Korean TV Drama Offers Much-needed Disability Representation
Columnist Alliah Czarielle shares her take on 'Extraordinary Attorney Woo'
Lately, I’ve been binge-watching the Korean TV drama “Extraordinary Attorney Woo.” It tells the story of a young lawyer with autism and the challenges she encounters (and does her best to overcome) in her life, career, and relationships.
I instantly got hooked on the show for two reasons. First, it appealed to the little girl in me who once dreamed of becoming a lawyer — and still does.
Second, I found the show’s overarching theme of thriving with disability and adjusting to the world to be relatable. I’m married to a person with hemophilia and a seizure disorder, and I’ve been diagnosed with mental health conditions such as attention-deficit hyperactivity disorder and bipolar II disorder, so I appreciated seeing positive disability representation.
Much like the show’s gifted protagonist, Woo Young-woo, my husband’s disabilities are not obvious at first glance. When Attorney Woo walks down the street, she looks like any other young woman. If not for a few odd mannerisms and tics, people wouldn’t be able to tell right away that she has autism.
It’s the same with my husband, Jared, whose hefty build, athletic prowess, and outwardly “normal” appearance obscure the reality of his bleeding disorder and seizures. Who would ever guess that the guy who looks so strong in the gym would sometimes be unable to move due to severe bleeds?
In the show, Attorney Woo frequently apologizes for any potential awkward behavior caused by her autism before speaking up in the courtroom. It’s the same with Jared, who must fully disclose his conditions to his bosses and colleagues before starting a job. Whenever he goes to the gym, he must tell his trainers about his hemophilia so they don’t assign him activities that exceed his physical limitations. (For instance, he can’t do plyometrics or any exercise that could put excess stress on his ankle joint.)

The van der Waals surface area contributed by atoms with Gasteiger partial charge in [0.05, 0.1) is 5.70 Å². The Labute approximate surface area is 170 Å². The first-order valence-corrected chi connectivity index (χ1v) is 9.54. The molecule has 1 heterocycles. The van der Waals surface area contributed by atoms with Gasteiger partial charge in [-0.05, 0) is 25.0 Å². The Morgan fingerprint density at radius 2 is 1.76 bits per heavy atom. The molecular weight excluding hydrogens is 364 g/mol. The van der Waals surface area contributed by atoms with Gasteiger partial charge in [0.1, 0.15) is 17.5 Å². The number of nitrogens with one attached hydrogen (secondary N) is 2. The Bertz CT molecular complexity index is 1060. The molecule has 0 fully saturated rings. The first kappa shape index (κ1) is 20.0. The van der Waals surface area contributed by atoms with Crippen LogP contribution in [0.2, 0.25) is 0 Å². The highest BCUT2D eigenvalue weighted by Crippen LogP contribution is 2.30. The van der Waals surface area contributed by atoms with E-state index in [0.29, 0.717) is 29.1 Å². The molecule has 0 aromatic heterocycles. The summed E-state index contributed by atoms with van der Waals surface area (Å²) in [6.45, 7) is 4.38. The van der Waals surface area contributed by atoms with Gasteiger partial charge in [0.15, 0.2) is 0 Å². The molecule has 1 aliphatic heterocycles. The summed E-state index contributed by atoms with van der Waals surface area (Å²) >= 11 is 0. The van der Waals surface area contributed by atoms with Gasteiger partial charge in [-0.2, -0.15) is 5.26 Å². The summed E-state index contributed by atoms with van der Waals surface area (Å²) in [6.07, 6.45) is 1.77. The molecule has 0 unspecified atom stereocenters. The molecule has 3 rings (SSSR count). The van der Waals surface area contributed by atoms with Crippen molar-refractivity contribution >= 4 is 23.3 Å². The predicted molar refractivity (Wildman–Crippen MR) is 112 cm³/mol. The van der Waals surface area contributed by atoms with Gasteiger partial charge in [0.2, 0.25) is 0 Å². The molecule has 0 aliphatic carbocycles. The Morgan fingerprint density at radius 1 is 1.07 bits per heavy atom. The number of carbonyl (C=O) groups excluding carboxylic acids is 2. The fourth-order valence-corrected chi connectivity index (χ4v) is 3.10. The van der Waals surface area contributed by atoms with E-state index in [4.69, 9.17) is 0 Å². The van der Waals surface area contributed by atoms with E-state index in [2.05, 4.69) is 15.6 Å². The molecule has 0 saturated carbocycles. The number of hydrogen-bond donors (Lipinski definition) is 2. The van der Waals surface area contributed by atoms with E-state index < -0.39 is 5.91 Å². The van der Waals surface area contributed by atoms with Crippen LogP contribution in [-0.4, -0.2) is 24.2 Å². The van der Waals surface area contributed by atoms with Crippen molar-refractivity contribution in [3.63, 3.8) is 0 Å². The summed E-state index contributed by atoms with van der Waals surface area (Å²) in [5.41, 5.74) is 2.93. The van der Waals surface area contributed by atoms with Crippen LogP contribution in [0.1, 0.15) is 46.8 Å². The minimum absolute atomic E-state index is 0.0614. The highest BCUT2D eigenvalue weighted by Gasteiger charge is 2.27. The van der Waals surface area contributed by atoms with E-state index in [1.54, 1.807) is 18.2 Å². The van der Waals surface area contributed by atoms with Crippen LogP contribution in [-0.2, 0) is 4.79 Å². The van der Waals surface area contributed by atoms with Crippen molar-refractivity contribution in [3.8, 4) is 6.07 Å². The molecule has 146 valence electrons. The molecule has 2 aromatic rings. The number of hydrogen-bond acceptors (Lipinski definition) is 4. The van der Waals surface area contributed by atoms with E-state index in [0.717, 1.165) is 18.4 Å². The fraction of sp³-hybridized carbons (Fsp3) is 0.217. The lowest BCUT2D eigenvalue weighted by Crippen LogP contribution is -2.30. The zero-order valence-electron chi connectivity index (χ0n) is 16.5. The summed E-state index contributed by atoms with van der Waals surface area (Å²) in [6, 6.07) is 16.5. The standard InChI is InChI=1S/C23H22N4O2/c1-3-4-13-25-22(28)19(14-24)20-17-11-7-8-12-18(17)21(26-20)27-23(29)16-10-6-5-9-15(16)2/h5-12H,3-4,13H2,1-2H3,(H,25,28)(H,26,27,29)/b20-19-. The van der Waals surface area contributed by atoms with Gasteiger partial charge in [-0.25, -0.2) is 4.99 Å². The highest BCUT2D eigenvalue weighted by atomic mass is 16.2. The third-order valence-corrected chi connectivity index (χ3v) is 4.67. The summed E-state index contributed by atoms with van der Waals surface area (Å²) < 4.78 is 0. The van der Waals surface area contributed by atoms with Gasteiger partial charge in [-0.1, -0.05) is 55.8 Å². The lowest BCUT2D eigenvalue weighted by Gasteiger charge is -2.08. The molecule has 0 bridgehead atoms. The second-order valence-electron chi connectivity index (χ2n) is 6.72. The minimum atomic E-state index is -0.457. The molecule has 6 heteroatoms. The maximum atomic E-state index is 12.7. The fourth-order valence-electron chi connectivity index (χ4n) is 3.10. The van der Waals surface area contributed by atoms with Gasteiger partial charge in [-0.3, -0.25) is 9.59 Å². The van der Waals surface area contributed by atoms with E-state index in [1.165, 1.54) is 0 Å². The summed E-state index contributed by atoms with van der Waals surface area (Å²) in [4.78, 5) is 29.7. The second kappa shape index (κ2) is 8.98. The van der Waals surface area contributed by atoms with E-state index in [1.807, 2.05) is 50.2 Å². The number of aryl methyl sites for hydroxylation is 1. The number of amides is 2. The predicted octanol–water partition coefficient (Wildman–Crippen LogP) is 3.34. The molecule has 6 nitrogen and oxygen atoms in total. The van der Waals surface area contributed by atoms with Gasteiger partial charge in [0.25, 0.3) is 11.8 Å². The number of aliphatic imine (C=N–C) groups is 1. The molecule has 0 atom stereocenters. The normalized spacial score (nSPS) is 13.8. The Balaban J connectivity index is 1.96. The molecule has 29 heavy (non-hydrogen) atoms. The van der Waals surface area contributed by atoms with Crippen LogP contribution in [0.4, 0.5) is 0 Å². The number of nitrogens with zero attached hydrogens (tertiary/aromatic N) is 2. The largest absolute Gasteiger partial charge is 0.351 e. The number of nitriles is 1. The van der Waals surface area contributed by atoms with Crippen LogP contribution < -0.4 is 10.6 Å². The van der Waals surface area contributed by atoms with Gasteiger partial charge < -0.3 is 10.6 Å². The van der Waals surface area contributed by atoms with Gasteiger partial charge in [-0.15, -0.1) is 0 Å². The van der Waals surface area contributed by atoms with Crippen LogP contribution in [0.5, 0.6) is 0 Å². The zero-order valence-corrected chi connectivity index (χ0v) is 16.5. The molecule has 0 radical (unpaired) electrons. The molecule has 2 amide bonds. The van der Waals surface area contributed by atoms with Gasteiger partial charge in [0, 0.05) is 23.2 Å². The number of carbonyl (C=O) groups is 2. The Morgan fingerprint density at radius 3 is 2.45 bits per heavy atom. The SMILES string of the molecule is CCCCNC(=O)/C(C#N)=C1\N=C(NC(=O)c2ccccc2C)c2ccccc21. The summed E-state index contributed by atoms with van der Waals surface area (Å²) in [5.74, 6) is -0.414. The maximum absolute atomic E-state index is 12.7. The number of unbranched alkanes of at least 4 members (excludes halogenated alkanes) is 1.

Both Attorney Woo and Jared are thankfully blessed with friends and colleagues who are able to extend grace and understanding. Yet the possibility of encountering discrimination from strangers (or even familiar people) never completely goes away.
Several times throughout the show, Attorney Woo is discredited in the courtroom because of her autism. While defending an intellectually challenged client, she realizes that many disabled people might feel like their emotions are never truly their own. Other people tend to project their thoughts and emotions onto them, often coercing them into make decisions that don’t align with their true desires.
“If you have a disability, I think merely liking someone is not enough. Because even if I say it’s love, if other people say it’s not, then it’s not.” — Woo Young-woo
In one particularly sad episode, Attorney Woo speaks of the reality that the world will likely only see her as “the autistic one,” no matter how accomplished she is in her chosen field.
Jared has shared a similar sentiment with me. Even now that he’s almost 30 and has achievements of his own, he still gets treated like a child at times. This is because some people choose to only see his disability, and not his humanity. They might make assumptions about what he can or can’t do, and base the way they treat him on those (often flawed) prejudices.
In one particularly heart-rending episode (spoiler alert!), Attorney Woo overhears a love interest’s family members call her “difficult” and basically a “burden.” This scene caught my attention, as I had a similar experience when Jared and I were still dating.
There is truth to the idea that dating a person with a disability might be categorically more challenging than dating someone more “typical.” My husband and I both believe it’s not for the faint of heart. One has to possess a great deal of empathy, flexibility, and emotional steadfastness to have a successful relationship with someone who’s disabled.
Yet for an outsider to automatically assume that having a disability makes someone a burden isn’t fair to either party in the relationship. This kind of thinking is based on false dichotomies like “things are either good or bad” or “a relationship can only be difficult or easy.”
Relationships are far more nuanced, and so is the real world. Even the most typical relationship experiences ups and downs, ebbs and flows, and in-between moments. A relationship like ours is no different.
People with disabilities are very much human, with their own emotions and desires. Being married to Jared has taught me this, and watching “Extraordinary Attorney Woo” affirms it even more. So few shows offer this kind of representation, and I’m glad Woo’s quirky yet adorable character is around to make disability more human and relatable.
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